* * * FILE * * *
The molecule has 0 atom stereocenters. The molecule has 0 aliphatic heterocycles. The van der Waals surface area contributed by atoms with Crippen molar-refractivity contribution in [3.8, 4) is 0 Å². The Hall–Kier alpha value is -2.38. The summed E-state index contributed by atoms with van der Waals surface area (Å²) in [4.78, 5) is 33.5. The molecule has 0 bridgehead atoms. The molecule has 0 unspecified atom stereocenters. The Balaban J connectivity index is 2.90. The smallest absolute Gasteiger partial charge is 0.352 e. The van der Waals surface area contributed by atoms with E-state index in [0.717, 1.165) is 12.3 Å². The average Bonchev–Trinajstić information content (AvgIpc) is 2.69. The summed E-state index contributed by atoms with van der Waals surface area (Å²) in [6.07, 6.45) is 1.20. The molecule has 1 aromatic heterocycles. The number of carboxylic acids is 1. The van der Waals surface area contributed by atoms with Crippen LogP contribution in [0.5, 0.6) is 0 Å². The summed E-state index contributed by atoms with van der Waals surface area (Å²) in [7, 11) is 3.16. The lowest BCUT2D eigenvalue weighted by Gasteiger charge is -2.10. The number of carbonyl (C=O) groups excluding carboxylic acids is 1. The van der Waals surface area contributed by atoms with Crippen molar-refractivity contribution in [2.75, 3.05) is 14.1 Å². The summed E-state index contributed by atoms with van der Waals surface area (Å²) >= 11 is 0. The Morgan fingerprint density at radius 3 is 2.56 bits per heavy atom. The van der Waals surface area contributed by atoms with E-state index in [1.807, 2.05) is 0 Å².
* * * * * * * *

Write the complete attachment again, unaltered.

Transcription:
The molecule has 0 atom stereocenters. The molecule has 0 aliphatic heterocycles. The van der Waals surface area contributed by atoms with Crippen molar-refractivity contribution in [3.8, 4) is 0 Å². The Hall–Kier alpha value is -2.38. The summed E-state index contributed by atoms with van der Waals surface area (Å²) in [4.78, 5) is 33.5. The molecule has 0 bridgehead atoms. The molecule has 0 unspecified atom stereocenters. The Balaban J connectivity index is 2.90. The smallest absolute Gasteiger partial charge is 0.352 e. The van der Waals surface area contributed by atoms with E-state index in [0.717, 1.165) is 12.3 Å². The average Bonchev–Trinajstić information content (AvgIpc) is 2.69. The summed E-state index contributed by atoms with van der Waals surface area (Å²) in [6.07, 6.45) is 1.20. The molecule has 1 aromatic heterocycles. The number of carboxylic acids is 1. The van der Waals surface area contributed by atoms with Crippen LogP contribution in [0.5, 0.6) is 0 Å². The summed E-state index contributed by atoms with van der Waals surface area (Å²) in [7, 11) is 3.16. The lowest BCUT2D eigenvalue weighted by Gasteiger charge is -2.10. The number of carbonyl (C=O) groups excluding carboxylic acids is 1. The van der Waals surface area contributed by atoms with Crippen molar-refractivity contribution in [2.75, 3.05) is 14.1 Å². The summed E-state index contributed by atoms with van der Waals surface area (Å²) >= 11 is 0. The Morgan fingerprint density at radius 3 is 2.56 bits per heavy atom. The van der Waals surface area contributed by atoms with E-state index in [1.807, 2.05) is 0 Å².